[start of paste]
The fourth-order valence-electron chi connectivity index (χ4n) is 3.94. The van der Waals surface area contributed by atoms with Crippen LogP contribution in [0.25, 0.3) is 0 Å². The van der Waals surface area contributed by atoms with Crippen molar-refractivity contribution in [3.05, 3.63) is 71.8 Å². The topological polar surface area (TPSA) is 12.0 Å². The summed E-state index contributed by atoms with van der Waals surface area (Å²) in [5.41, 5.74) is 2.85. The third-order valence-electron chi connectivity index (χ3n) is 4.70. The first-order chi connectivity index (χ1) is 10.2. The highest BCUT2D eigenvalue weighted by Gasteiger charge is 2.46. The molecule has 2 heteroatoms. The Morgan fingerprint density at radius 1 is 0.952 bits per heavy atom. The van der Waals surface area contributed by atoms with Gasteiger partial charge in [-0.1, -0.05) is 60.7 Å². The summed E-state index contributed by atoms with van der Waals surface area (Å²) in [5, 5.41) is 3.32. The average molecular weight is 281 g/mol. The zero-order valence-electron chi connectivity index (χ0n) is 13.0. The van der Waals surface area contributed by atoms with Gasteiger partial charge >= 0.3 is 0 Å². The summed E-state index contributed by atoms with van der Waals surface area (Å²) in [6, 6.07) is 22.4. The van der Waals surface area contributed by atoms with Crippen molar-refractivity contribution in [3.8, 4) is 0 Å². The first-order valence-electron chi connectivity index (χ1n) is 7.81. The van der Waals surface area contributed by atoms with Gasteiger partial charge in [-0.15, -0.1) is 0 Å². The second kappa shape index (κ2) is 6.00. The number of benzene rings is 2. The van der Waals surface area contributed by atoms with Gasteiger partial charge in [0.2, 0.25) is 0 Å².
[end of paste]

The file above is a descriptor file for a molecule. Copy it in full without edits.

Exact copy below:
The fourth-order valence-electron chi connectivity index (χ4n) is 3.94. The van der Waals surface area contributed by atoms with Crippen LogP contribution in [0.25, 0.3) is 0 Å². The van der Waals surface area contributed by atoms with Crippen molar-refractivity contribution in [3.05, 3.63) is 71.8 Å². The topological polar surface area (TPSA) is 12.0 Å². The summed E-state index contributed by atoms with van der Waals surface area (Å²) in [5.41, 5.74) is 2.85. The third-order valence-electron chi connectivity index (χ3n) is 4.70. The first-order chi connectivity index (χ1) is 10.2. The highest BCUT2D eigenvalue weighted by Gasteiger charge is 2.46. The molecule has 2 heteroatoms. The Morgan fingerprint density at radius 1 is 0.952 bits per heavy atom. The van der Waals surface area contributed by atoms with Gasteiger partial charge in [-0.1, -0.05) is 60.7 Å². The summed E-state index contributed by atoms with van der Waals surface area (Å²) in [5, 5.41) is 3.32. The average molecular weight is 281 g/mol. The zero-order valence-electron chi connectivity index (χ0n) is 13.0. The van der Waals surface area contributed by atoms with Gasteiger partial charge >= 0.3 is 0 Å². The summed E-state index contributed by atoms with van der Waals surface area (Å²) in [6, 6.07) is 22.4. The van der Waals surface area contributed by atoms with Crippen molar-refractivity contribution in [3.8, 4) is 0 Å². The first-order valence-electron chi connectivity index (χ1n) is 7.81. The van der Waals surface area contributed by atoms with Gasteiger partial charge in [-0.15, -0.1) is 0 Å². The second kappa shape index (κ2) is 6.00. The number of benzene rings is 2. The van der Waals surface area contributed by atoms with Gasteiger partial charge in [0.2, 0.25) is 0 Å².